Since the introduction of DaVinci Resolve 12, Blackmagic have, by default, enabled a setting that uses the Mac color profile for Resolve viewers. This setting can lead to over-saturation and/or color shifts when viewing the Resolve viewer on an un-calibrated monitor. If you experience this try switching this setting OFF. (Color Management settings)

 

This shot has a large area of white and the magenta bias is more pronounced - We can zone in and isolate the white area with Power Window for a better look.

I won't go into great detail here about Power Windows as it's a big subject but for this task we will use the freehand shape as it allows us to select a non-uniform area by creating anchor points.

Select the Power Window panel and Shape as shown in the image opposite. Then using your mouse (on the viewer window), click on the image to create the first anchor point. Repeat until you have created a shape that encloses the white area. the final anchor point should be the same as the first.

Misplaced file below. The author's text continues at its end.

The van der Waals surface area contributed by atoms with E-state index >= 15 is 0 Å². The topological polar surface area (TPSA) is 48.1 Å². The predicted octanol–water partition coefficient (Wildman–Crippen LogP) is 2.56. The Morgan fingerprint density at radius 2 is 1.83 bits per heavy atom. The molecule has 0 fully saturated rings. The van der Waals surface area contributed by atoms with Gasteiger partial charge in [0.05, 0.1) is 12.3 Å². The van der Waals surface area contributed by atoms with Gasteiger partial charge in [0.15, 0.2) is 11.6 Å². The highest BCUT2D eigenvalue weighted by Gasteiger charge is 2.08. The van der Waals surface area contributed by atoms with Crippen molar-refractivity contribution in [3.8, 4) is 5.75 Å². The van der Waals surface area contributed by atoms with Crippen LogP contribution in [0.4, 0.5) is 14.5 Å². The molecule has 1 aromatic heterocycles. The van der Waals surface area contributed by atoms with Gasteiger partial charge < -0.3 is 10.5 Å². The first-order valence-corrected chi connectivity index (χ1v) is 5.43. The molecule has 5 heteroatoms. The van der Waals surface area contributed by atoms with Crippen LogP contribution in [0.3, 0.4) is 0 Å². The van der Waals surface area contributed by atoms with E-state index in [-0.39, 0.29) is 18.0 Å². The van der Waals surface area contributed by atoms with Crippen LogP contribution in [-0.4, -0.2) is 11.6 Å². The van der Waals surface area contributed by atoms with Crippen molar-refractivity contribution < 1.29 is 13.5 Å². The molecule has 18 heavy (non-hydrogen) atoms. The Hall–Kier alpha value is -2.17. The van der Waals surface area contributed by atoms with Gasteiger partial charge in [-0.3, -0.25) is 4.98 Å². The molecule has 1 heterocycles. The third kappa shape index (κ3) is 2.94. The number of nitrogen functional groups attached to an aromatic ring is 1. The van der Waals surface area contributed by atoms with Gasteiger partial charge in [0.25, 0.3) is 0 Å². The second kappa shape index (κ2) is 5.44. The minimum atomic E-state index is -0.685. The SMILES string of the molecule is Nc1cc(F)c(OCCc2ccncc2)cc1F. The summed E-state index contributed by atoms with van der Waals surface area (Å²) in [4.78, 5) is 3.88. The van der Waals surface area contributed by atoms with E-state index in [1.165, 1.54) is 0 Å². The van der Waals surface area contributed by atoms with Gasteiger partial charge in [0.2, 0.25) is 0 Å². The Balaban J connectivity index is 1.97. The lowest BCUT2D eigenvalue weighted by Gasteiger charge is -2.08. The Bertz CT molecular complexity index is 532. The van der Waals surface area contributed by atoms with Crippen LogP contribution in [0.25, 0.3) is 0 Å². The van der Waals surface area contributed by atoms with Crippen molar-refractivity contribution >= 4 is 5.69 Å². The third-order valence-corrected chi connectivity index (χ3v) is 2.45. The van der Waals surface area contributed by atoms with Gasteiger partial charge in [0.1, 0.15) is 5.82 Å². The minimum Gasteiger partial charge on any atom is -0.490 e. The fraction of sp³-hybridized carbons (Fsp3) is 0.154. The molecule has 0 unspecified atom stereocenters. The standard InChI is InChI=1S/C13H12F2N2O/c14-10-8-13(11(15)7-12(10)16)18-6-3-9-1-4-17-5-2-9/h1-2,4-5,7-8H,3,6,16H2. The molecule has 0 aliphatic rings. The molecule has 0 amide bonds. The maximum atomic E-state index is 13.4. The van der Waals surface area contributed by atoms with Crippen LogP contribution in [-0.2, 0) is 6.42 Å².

You will see the node labeled 01 now looks grey with a small patch but we can still see the whole image (and the Scopes will see the whole image too) so we must isolate the shape area - we do this by clicking the wand icon (highlighted with a red box in the image opposite).

Now we can see there is indeed a magenta tint to something that should be white.

If we now open the Scopes panel and look at the Vectorscope, the magenta shift is noticeable. you may want to adjust the Scope settings (bottom right button) for a better look.

On a Vectorscope pure white would be in the absolute center and usually, as white has no color, it would not show at all. In reality and especially when looking at a patch of an unknown white, it is typical to see something.

Tip: If you didn't know already, a Vectorscope is for viewing color.